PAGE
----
Hardware vs software
Posted Jan 20, 2012 16:46 UTC (Fri) by giraffedata
In reply to: This is just crazy...
Parent article: LCA: Addressing the failure of open source
I'm not sure what your point is, since you start with "This is just crazy," then agree with most of what the parent post said.
For the purposes of testing your invention, you use an existing, not very interesting, process to convert your software to something physical.
If this is indeed existing, not very interesting, process then the patent is not needed.
Right, the inventor does not apply for a patent on that process. Mainly because the machines that fabricate the drug are already patented (they were interesting when they were new). The patent claims cover the informational inputs to that process.
Drugs were mentioned above as patent-worthy because they are hardware. They're software.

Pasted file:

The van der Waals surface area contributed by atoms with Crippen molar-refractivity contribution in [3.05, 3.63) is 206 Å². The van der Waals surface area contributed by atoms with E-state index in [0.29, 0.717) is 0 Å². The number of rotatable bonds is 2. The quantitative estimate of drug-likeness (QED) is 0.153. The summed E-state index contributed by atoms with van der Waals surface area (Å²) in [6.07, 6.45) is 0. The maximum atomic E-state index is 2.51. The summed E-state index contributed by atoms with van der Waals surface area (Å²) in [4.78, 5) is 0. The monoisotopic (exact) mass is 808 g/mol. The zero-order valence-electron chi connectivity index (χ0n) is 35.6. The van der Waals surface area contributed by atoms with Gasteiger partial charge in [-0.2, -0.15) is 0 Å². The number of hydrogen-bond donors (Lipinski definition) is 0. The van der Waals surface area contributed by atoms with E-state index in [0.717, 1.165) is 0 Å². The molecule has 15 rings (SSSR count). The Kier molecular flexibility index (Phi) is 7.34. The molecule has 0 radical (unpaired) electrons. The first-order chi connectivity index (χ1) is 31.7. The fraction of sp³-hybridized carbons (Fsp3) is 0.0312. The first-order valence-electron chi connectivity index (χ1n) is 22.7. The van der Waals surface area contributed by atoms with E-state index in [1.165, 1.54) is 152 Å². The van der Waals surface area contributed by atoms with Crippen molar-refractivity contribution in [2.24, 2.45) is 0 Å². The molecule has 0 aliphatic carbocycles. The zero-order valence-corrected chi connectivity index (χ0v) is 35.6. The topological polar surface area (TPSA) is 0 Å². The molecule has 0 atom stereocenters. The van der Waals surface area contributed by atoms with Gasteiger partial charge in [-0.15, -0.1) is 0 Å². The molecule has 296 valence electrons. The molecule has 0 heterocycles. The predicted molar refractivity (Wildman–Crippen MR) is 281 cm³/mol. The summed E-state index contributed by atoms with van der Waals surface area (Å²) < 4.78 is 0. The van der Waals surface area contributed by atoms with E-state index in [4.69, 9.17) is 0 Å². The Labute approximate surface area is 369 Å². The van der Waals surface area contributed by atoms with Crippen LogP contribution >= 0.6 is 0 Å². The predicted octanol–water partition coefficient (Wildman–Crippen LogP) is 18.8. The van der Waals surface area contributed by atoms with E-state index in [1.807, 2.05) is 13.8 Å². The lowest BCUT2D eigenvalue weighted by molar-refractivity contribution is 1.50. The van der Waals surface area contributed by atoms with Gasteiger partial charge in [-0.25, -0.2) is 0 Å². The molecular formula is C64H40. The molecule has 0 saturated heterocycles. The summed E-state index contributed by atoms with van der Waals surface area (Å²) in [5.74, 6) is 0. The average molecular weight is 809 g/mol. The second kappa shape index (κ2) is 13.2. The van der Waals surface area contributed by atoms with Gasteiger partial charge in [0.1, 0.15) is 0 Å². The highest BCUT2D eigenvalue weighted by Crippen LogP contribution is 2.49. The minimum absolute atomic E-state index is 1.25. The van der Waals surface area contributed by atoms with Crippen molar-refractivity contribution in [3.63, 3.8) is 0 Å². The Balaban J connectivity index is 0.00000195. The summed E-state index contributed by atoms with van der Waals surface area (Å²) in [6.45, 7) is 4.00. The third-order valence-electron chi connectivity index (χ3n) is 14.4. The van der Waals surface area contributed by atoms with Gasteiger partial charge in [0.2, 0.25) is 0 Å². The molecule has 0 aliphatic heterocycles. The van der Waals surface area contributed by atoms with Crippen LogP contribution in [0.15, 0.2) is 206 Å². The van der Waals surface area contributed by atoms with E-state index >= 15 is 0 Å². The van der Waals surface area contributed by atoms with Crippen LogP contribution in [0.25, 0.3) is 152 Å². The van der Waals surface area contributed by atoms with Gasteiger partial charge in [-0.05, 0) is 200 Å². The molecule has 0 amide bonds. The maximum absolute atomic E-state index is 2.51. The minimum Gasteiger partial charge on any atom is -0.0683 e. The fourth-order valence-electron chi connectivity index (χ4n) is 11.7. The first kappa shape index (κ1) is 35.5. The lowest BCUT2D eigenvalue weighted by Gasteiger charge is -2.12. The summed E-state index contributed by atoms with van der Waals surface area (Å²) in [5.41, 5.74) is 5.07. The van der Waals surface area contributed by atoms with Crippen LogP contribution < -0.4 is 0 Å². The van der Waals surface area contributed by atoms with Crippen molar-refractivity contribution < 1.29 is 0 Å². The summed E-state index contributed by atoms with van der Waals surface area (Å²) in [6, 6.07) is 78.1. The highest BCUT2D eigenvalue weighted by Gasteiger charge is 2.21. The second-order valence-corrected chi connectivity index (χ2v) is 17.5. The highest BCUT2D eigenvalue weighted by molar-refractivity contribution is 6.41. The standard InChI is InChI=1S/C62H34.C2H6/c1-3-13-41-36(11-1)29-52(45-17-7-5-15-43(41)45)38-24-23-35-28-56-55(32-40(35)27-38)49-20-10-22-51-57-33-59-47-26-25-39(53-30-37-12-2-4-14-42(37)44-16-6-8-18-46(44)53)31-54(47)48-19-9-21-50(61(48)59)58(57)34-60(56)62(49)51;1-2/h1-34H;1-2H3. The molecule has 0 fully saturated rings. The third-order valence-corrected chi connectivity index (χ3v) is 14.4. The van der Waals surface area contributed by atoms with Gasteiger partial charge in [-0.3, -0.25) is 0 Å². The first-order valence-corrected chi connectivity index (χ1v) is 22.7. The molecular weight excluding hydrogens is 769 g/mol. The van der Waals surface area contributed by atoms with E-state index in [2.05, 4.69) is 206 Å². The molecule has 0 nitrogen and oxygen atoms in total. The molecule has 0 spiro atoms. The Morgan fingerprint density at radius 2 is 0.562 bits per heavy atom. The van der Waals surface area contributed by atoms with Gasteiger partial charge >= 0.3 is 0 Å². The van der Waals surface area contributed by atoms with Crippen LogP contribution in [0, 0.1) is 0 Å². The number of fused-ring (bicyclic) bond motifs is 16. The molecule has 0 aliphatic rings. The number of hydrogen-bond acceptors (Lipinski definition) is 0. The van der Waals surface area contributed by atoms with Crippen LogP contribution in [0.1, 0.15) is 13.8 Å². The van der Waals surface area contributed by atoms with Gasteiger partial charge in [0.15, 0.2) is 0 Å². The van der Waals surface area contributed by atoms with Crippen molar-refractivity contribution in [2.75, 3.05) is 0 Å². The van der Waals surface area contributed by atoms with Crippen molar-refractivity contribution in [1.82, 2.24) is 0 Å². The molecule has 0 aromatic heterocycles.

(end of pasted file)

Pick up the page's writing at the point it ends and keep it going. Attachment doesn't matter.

That's what the sentences after "They're software" were intended to explain.
The part which explains how drug affect the patient is what is patented
You can not express this as math because you can not express patient as math. You can design some models, etc, but ultimately you must test your model on real patients - and this is where bulk of costs comes from.
And all of that applies equally (except in degree) to one-click web ordering and to ibuprofen. Which is why I say there isn't a distinction, for the purposes of this discussion, between hardware and software.
to post comments)